The following is a shortened version of our rehoming information. Read the entire section here: Rehoming Your Pet.pdf
We know that arriving at the decision to re-home your pet is not an easy one. But if circumstances leave you with no choice it is very important to find a good home that will provide the love, care and attention that your pet needs and deserves and that will be a good match for his/her personality. Here are some tips:
If you have time you can select the new home for your pet. We do not recommend advertising your pet in local newspapers or on the internet unless you are willing to do a thorough phone screening and home visit for each person who expresses an interest in your pet.
First, talk to people you know- friends, relatives, and co-workers-to see if they would be interested in adopting your pet. If you purchased the dog/cat from a breeder, contact the breeder. Most reputable breeders will take the animal back.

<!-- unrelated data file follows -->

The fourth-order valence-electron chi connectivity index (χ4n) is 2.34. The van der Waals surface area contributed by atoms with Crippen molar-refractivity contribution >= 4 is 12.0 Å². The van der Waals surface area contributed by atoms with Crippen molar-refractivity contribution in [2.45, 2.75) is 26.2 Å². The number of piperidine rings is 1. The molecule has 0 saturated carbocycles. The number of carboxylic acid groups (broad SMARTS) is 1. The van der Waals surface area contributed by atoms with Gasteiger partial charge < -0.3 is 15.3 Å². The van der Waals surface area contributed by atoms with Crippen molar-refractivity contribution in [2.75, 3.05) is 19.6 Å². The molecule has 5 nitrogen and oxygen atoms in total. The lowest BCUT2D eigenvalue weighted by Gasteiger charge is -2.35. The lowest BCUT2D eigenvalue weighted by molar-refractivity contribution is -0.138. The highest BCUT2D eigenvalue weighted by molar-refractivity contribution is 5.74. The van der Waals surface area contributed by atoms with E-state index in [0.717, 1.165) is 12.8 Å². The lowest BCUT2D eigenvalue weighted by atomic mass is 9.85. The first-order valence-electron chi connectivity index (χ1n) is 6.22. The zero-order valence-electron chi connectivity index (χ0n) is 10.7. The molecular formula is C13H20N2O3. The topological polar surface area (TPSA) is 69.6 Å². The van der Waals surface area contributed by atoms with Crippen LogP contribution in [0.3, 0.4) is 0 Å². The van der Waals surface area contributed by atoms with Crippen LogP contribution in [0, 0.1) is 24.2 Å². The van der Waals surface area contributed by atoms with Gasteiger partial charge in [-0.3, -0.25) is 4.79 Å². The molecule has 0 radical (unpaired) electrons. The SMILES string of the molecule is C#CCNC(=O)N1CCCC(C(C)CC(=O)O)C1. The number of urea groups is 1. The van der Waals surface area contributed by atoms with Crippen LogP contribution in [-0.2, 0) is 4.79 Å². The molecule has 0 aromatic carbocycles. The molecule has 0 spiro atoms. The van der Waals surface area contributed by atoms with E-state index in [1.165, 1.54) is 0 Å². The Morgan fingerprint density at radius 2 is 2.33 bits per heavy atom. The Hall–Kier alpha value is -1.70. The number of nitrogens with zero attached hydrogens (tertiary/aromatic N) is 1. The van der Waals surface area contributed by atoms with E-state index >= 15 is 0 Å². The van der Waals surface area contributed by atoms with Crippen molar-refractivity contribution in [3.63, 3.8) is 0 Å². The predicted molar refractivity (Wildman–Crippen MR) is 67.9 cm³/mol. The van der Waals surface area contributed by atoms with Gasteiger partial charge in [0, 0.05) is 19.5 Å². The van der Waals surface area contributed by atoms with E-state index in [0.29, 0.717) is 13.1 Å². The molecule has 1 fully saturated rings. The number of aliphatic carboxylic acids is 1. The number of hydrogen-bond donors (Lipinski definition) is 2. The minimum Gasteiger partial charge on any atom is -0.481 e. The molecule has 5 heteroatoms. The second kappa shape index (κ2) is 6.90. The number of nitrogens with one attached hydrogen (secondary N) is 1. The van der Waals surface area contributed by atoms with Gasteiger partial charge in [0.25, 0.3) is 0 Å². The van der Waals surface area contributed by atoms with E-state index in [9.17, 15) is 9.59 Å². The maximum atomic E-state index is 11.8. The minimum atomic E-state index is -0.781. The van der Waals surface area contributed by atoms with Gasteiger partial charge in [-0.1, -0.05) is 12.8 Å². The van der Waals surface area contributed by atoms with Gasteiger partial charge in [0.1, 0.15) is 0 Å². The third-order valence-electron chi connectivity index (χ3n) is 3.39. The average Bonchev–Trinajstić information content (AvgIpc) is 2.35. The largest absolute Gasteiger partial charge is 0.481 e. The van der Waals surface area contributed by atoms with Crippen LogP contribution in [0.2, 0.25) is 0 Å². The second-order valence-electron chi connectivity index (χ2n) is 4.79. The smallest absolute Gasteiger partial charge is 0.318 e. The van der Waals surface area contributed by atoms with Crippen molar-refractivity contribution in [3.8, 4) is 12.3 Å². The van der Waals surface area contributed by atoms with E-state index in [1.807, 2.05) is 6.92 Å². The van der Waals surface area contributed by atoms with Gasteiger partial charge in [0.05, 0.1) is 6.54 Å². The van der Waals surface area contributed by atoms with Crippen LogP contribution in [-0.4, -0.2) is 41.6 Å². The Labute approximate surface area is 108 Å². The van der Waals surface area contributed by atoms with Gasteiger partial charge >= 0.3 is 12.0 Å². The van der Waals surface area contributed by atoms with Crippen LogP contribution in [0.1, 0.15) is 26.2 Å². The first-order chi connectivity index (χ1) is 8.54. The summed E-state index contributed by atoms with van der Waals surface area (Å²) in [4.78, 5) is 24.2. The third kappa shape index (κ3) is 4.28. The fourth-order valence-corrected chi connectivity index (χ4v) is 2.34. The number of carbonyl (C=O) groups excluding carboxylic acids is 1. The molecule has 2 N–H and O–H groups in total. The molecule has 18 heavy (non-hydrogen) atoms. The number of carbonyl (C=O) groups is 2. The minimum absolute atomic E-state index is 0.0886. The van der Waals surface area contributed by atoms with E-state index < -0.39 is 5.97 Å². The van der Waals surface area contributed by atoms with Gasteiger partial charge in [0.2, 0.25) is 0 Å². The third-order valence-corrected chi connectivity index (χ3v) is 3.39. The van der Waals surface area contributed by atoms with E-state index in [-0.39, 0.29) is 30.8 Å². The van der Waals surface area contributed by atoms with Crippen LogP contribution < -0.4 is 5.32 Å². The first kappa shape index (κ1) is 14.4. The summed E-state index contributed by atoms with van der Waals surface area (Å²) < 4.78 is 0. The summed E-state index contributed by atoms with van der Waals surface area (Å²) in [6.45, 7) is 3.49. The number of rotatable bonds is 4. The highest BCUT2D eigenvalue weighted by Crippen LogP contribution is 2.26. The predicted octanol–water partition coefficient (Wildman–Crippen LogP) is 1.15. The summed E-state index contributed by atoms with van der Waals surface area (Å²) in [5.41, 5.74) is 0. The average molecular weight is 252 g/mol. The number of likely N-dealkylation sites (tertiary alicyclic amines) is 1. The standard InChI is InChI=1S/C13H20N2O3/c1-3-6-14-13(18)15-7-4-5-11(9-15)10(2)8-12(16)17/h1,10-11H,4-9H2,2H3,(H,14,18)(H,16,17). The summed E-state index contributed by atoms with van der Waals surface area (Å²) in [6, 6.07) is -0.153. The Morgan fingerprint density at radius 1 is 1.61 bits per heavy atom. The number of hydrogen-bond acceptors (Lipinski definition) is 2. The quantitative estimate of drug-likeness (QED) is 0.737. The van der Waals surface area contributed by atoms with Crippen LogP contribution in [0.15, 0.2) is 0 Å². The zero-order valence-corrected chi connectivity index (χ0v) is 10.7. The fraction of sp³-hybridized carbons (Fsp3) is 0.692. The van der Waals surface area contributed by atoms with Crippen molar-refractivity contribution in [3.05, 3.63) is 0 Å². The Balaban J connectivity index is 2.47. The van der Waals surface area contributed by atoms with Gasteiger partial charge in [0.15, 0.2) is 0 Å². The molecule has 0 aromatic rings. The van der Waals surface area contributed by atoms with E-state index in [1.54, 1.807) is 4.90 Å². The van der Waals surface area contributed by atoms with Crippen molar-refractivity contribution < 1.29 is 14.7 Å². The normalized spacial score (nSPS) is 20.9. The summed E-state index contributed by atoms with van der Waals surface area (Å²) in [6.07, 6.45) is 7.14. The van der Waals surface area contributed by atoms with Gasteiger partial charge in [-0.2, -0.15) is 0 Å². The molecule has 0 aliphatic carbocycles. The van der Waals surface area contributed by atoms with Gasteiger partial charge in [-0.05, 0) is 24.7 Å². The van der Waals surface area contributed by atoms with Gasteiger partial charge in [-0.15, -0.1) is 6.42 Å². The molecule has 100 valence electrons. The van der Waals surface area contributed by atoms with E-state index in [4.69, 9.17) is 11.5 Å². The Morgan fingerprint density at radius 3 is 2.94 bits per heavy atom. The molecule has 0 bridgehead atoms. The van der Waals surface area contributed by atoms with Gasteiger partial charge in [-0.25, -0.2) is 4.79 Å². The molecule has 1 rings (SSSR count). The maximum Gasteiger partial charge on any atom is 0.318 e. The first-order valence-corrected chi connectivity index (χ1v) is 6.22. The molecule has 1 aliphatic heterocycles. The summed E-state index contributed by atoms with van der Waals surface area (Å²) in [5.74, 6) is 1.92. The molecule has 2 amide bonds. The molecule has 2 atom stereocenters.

Create a flyer about your pet. Also create a written Agreement.
Post the flyer at your veterinarian’s office, local shelters and other pet related businesses. Don’t forget to ask for permission.
Once contacted we advise that you arrange and perform and introductory visit. If the potential adopter is not already known to you, do not go alone. Observe how the pet and the family interact and ask questions to determine if the new family have the time, resources and experience to care for your pet. Also check the home and yard for suitability and cleanliness.
Do not place your pet in a new home if the home is not suitable. Sign an agreement and provide them with your pet’s veterinary records, bed, supplies, and any medications taken by your pet. Notify your veterinarian, the microchip company (if the pet is chipped) and Animal Services (if licensed) that the pet has a new owner.
If you are too short on time, unable or unwilling to follow these guidelines then we suggest you take your pet to a local shelter. You will surrender the pet to them and they will select the new home. Call first to determine if they have room for your pet. Provide the shelter with the pet’s veterinary records,medications and important information. A relinquishment fee or donation request is common. The shelter staff work hard to provide good care for your pet while they reside there, and to find them a good new home.
We hope this information is useful and will help guide you in finding the perfect new home for your pet! Read the entire section here: Rehoming Your Pet.pdf